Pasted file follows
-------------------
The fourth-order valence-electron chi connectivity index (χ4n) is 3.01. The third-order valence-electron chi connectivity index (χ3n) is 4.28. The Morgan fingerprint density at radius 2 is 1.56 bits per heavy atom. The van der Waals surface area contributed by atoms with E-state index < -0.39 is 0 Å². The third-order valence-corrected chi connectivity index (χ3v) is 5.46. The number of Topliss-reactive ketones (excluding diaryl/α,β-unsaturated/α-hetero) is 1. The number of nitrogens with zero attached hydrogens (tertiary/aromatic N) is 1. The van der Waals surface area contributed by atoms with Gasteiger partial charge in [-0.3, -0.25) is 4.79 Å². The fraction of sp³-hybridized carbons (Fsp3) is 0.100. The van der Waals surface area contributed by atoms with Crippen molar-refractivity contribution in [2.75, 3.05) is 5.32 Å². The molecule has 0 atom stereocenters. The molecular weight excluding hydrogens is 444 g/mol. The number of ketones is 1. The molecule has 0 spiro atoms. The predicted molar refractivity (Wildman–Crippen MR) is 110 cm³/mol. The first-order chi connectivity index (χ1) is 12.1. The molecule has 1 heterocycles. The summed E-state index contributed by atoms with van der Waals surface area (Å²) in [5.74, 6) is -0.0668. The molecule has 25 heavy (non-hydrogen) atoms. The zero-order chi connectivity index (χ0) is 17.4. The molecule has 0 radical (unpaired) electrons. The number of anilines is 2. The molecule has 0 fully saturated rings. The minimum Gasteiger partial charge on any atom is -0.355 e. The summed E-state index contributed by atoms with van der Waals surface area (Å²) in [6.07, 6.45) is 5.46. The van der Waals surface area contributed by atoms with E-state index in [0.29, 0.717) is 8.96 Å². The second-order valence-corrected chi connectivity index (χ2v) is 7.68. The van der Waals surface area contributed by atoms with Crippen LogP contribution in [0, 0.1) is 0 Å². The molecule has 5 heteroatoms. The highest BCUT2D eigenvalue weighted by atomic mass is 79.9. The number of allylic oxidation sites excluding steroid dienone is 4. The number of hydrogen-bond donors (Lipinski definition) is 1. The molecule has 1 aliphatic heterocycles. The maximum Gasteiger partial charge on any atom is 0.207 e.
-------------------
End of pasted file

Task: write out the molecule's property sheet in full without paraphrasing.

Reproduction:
The fourth-order valence-electron chi connectivity index (χ4n) is 3.01. The third-order valence-electron chi connectivity index (χ3n) is 4.28. The Morgan fingerprint density at radius 2 is 1.56 bits per heavy atom. The van der Waals surface area contributed by atoms with E-state index < -0.39 is 0 Å². The third-order valence-corrected chi connectivity index (χ3v) is 5.46. The number of Topliss-reactive ketones (excluding diaryl/α,β-unsaturated/α-hetero) is 1. The number of nitrogens with zero attached hydrogens (tertiary/aromatic N) is 1. The van der Waals surface area contributed by atoms with Gasteiger partial charge in [-0.3, -0.25) is 4.79 Å². The fraction of sp³-hybridized carbons (Fsp3) is 0.100. The van der Waals surface area contributed by atoms with Crippen molar-refractivity contribution in [2.75, 3.05) is 5.32 Å². The molecule has 0 atom stereocenters. The molecular weight excluding hydrogens is 444 g/mol. The number of ketones is 1. The molecule has 0 spiro atoms. The predicted molar refractivity (Wildman–Crippen MR) is 110 cm³/mol. The first-order chi connectivity index (χ1) is 12.1. The molecule has 1 heterocycles. The summed E-state index contributed by atoms with van der Waals surface area (Å²) in [5.74, 6) is -0.0668. The molecule has 25 heavy (non-hydrogen) atoms. The zero-order chi connectivity index (χ0) is 17.4. The molecule has 0 radical (unpaired) electrons. The number of anilines is 2. The molecule has 0 fully saturated rings. The minimum Gasteiger partial charge on any atom is -0.355 e. The summed E-state index contributed by atoms with van der Waals surface area (Å²) in [6.07, 6.45) is 5.46. The van der Waals surface area contributed by atoms with E-state index in [0.29, 0.717) is 8.96 Å². The second-order valence-corrected chi connectivity index (χ2v) is 7.68. The van der Waals surface area contributed by atoms with Crippen LogP contribution in [0, 0.1) is 0 Å². The molecule has 5 heteroatoms. The highest BCUT2D eigenvalue weighted by atomic mass is 79.9. The number of allylic oxidation sites excluding steroid dienone is 4. The number of hydrogen-bond donors (Lipinski definition) is 1. The molecule has 1 aliphatic heterocycles. The maximum Gasteiger partial charge on any atom is 0.207 e.